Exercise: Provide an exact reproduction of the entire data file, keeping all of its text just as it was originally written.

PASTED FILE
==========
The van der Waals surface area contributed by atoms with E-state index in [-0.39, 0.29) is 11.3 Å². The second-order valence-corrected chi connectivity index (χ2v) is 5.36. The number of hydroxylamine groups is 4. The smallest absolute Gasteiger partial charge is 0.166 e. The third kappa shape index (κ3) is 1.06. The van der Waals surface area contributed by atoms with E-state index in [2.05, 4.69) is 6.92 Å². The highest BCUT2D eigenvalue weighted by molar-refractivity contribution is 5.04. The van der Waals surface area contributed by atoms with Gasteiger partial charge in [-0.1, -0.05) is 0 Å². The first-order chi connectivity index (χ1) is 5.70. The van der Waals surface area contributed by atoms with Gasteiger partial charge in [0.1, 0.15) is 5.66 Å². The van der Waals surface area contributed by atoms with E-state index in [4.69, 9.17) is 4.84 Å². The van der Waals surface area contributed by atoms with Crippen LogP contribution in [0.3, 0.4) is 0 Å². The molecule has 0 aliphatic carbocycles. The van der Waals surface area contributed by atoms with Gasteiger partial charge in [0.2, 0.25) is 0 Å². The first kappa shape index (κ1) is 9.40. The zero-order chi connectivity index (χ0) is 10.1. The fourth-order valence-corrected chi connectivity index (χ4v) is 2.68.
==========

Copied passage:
The van der Waals surface area contributed by atoms with E-state index in [-0.39, 0.29) is 11.3 Å². The second-order valence-corrected chi connectivity index (χ2v) is 5.36. The number of hydroxylamine groups is 4. The smallest absolute Gasteiger partial charge is 0.166 e. The third kappa shape index (κ3) is 1.06. The van der Waals surface area contributed by atoms with E-state index in [2.05, 4.69) is 6.92 Å². The highest BCUT2D eigenvalue weighted by molar-refractivity contribution is 5.04. The van der Waals surface area contributed by atoms with Gasteiger partial charge in [-0.1, -0.05) is 0 Å². The first-order chi connectivity index (χ1) is 5.70. The van der Waals surface area contributed by atoms with Gasteiger partial charge in [0.1, 0.15) is 5.66 Å². The van der Waals surface area contributed by atoms with E-state index in [4.69, 9.17) is 4.84 Å². The van der Waals surface area contributed by atoms with Crippen LogP contribution in [0.3, 0.4) is 0 Å². The molecule has 0 aliphatic carbocycles. The van der Waals surface area contributed by atoms with Gasteiger partial charge in [0.2, 0.25) is 0 Å². The first kappa shape index (κ1) is 9.40. The zero-order chi connectivity index (χ0) is 10.1. The fourth-order valence-corrected chi connectivity index (χ4v) is 2.68.